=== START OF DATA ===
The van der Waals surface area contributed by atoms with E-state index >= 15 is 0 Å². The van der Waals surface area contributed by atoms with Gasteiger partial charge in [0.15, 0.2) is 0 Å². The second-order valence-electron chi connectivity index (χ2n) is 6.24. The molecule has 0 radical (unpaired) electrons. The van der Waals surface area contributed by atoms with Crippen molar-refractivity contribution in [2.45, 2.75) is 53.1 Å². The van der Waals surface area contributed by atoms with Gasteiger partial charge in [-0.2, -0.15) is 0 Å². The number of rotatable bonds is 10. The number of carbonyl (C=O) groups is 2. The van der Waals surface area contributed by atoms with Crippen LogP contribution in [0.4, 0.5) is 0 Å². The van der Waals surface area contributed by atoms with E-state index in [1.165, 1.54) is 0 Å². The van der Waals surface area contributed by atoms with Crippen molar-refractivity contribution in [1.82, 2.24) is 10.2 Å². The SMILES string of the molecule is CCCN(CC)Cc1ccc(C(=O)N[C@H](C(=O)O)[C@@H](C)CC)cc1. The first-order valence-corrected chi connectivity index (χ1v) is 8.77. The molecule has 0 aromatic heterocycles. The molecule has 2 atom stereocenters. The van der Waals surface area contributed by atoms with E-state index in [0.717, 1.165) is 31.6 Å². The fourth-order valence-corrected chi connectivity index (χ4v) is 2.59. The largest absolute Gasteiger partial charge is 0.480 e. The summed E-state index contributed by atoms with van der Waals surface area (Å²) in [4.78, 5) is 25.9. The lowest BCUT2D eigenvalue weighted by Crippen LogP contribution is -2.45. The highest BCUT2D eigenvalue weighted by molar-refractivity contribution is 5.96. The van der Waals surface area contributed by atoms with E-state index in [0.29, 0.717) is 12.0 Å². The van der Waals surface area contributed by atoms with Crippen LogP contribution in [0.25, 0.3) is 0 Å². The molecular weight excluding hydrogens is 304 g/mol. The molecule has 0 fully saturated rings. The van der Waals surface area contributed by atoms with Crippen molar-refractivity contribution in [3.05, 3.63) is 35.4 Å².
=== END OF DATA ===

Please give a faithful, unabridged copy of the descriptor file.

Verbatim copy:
The van der Waals surface area contributed by atoms with E-state index >= 15 is 0 Å². The van der Waals surface area contributed by atoms with Gasteiger partial charge in [0.15, 0.2) is 0 Å². The second-order valence-electron chi connectivity index (χ2n) is 6.24. The molecule has 0 radical (unpaired) electrons. The van der Waals surface area contributed by atoms with Crippen molar-refractivity contribution in [2.45, 2.75) is 53.1 Å². The van der Waals surface area contributed by atoms with Gasteiger partial charge in [-0.2, -0.15) is 0 Å². The number of rotatable bonds is 10. The number of carbonyl (C=O) groups is 2. The van der Waals surface area contributed by atoms with Crippen LogP contribution in [0.4, 0.5) is 0 Å². The van der Waals surface area contributed by atoms with E-state index in [1.165, 1.54) is 0 Å². The van der Waals surface area contributed by atoms with Crippen molar-refractivity contribution in [1.82, 2.24) is 10.2 Å². The SMILES string of the molecule is CCCN(CC)Cc1ccc(C(=O)N[C@H](C(=O)O)[C@@H](C)CC)cc1. The first-order valence-corrected chi connectivity index (χ1v) is 8.77. The molecule has 0 aromatic heterocycles. The molecule has 2 atom stereocenters. The van der Waals surface area contributed by atoms with E-state index in [0.717, 1.165) is 31.6 Å². The fourth-order valence-corrected chi connectivity index (χ4v) is 2.59. The largest absolute Gasteiger partial charge is 0.480 e. The summed E-state index contributed by atoms with van der Waals surface area (Å²) in [4.78, 5) is 25.9. The lowest BCUT2D eigenvalue weighted by Crippen LogP contribution is -2.45. The highest BCUT2D eigenvalue weighted by molar-refractivity contribution is 5.96. The van der Waals surface area contributed by atoms with E-state index in [0.29, 0.717) is 12.0 Å². The van der Waals surface area contributed by atoms with Crippen LogP contribution in [0.25, 0.3) is 0 Å². The molecular weight excluding hydrogens is 304 g/mol. The molecule has 0 fully saturated rings. The van der Waals surface area contributed by atoms with Crippen molar-refractivity contribution in [3.05, 3.63) is 35.4 Å².